Yesterday, Microsoft issued Security Advisory 2953095 to announce a vulnerability in Microsoft Word 2010 that could allow remote-code execution, “…if a user opens a specially crafted RTF file using an affected version of Microsoft Word, or previews or opens a specially crafted RTF email message in Microsoft Outlook while using Microsoft Word as the email viewer. An attacker who successfully exploited the vulnerability could gain the same users rights as the current user.”
As you may know, EnCase Analytics is designed to provide early representations of anomalous behavior on network endpoints, so it can be used to scan for signs of the exploit. One anomaly likely to be seen in this particular exploit that can be found by EnCase Analytics is the execution of the backdoor that is dropped by the main shellcode. According to Microsoft’s advisory, the backdoor is an executable, svchost.exe, that is run from the temp directory. As most security and IT experts know, svchost.exe typically does not execute from the temp directory, but usually in the Windows system32 folder.
Because EnCase Analytics collects and aggregates endpoint data across an entire enterprise, with this tool, you can visualize common process filenames that are associated with multiple file paths across your organization. By doing so, you can quickly identify anomalies such as processes named svchost.exe that are executed from an atypical file path. Detecting such an anomaly would identify a symptom of a threat like the one documented by Microsoft yesterday without the need for a signature. The use of such technology would also ensure that future threats leveraging similar techniques can be identified even before an official advisory is issued.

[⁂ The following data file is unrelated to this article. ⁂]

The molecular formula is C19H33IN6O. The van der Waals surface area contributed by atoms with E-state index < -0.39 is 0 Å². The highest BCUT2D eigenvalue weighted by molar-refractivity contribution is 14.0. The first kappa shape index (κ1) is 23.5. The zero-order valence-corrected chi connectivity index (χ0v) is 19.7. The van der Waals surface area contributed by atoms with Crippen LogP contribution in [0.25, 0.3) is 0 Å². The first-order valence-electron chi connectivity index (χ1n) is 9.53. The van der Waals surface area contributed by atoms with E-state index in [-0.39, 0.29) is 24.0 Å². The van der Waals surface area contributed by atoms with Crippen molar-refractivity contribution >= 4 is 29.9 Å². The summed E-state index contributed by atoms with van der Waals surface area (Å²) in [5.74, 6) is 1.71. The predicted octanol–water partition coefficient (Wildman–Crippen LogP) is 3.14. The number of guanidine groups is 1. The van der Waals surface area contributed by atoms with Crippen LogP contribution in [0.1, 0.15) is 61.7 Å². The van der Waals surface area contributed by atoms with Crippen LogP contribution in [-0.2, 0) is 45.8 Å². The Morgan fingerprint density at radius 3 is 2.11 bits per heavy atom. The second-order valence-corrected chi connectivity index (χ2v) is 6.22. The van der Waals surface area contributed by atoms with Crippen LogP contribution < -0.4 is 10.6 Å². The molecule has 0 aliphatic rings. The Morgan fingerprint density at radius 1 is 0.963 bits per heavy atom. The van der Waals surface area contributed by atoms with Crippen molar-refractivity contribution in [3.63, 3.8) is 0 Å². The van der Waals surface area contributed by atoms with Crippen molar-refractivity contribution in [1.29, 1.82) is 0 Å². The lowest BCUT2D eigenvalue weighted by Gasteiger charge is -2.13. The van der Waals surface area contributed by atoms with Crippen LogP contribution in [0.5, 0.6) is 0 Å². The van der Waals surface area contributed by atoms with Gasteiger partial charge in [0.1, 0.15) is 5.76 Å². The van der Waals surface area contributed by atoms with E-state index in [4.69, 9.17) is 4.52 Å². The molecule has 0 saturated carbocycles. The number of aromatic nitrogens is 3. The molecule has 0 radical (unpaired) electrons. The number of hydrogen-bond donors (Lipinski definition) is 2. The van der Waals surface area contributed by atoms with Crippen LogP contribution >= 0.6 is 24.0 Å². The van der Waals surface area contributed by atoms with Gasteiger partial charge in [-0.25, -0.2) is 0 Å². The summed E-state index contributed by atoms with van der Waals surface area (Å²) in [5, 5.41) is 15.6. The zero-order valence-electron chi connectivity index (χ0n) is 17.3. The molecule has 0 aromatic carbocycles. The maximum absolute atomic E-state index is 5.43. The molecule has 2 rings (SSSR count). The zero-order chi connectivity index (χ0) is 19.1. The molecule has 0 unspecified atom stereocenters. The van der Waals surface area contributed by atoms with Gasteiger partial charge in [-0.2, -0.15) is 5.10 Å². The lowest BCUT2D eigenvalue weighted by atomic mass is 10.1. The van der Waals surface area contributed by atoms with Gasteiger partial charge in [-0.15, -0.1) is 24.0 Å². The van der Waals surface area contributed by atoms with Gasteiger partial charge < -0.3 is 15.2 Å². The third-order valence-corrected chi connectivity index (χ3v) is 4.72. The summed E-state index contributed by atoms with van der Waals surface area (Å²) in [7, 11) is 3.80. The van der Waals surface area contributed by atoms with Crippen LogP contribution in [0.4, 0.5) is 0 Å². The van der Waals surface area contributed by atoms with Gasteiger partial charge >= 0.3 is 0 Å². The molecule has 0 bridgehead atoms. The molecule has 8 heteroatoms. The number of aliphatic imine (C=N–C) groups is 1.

Have a Question or Comment? I welcome discussion in the Comments section below.
Alfred Chung is the Product Manager for EnCase Analytics at Guidance Software.